Halifax commuter learns hard lesson about not parking in front of a hydrant

Halifax firefighters smashed illegally parked car window to gain access to fire hydrant
WATCH: A structure caught fire on Green Street in Halifax on Monday, prompting fire officials to break out window of car parked in front of fire hydrant. Whitney Middleton-Ocikle reports.

When firefighters responded to a building on Green Street Monday for a structure fire, they found an SUV blocking access to the only fire hydrant on the street.

Chuck Bezanson, assistant fire chief for Halifax Fire and Emergency, says that when there’s an emergency, time is of the essence. But it didn’t make it any less shocking.

“Honestly, in my 35 years as a firefighter in [Halifax Regional Municipality] I have never encountered anybody parked in front of a hydrant at a fire when the hydrant was needed to be used,” said Bezanson.

“They did actually try to go under, but due to the way the car was parked there was no way to get to the hydrant. We don’t have an unlimited supply of water so one of the most important things we do is have a sustainable supply of water when we fight fires.”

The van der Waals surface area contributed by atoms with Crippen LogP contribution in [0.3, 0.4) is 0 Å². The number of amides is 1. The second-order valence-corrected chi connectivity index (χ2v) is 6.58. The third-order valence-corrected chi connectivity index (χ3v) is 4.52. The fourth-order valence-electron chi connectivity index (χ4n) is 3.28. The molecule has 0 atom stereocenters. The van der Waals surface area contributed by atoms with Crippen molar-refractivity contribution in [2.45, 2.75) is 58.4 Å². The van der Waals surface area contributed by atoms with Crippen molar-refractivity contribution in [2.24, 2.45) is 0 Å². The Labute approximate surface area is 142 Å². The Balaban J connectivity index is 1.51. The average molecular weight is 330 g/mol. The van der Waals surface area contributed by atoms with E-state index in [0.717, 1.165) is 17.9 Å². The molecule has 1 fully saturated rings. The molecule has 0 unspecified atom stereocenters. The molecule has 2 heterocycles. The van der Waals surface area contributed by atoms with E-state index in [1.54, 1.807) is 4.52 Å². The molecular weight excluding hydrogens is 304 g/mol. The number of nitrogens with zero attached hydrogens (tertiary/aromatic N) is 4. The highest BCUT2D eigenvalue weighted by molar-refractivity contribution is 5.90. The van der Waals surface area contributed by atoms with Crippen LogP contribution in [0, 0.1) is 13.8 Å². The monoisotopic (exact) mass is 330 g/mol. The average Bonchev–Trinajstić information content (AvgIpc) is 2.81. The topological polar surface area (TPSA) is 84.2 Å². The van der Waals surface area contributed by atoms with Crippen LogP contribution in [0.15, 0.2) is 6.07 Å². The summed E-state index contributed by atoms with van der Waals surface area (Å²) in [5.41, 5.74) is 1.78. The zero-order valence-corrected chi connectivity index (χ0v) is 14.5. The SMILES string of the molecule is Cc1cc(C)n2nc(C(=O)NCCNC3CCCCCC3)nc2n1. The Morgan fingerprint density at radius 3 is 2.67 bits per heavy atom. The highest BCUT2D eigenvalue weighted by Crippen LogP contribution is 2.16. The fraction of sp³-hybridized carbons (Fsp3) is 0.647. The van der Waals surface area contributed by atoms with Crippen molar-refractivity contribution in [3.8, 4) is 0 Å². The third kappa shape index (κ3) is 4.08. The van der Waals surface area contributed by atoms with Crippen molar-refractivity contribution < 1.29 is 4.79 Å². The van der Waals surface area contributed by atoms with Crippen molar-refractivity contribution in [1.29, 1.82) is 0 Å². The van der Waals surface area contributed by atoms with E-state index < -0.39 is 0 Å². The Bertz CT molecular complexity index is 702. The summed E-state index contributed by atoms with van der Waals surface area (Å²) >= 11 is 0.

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READ MORE: Halifax firefighters contain large building fire on Green Street

As a result, firefighters had to take matters into their own hands — by smashing out the windows of the vehicle to gain access to the hydrant.

Signs in front of the hydrant indicate parking is allowed for up to two hours.

But Brendan Elliott, a spokesperson for the Halifax Regional Municipality (HRM), said that’s not accurate.

“Regardless of the parking zone signage that you may see, if you see a fire hydrant, you can’t park there,” said Elliott.

The hydrant was installed after the sign, which why there may have been some confusion.

WATCH: Nova Scotia firefighters return from Ontario as forest fires stopped expanding

Nova Scotia firefighters return from Ontario as forest fires stopped expanding
Nova Scotia firefighters return from Ontario as forest fires stopped expanding

But Elliott says they will move the sign to make the rules clearer.

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“From our perspective, we did the right thing, firefighters did the right thing,” he said. “The sign does look like it does need to be repaired so we will be going and removing that sign and bringing in a new one and putting it on the other side of the fire hydrant.”

Elliot says the HRM isn’t saying yes or no to reimbursing the owner for repairs to the vehicle, but say they will open an investigation if they’re asked to.

Global News has not been able to speak with the owner of the vehicle.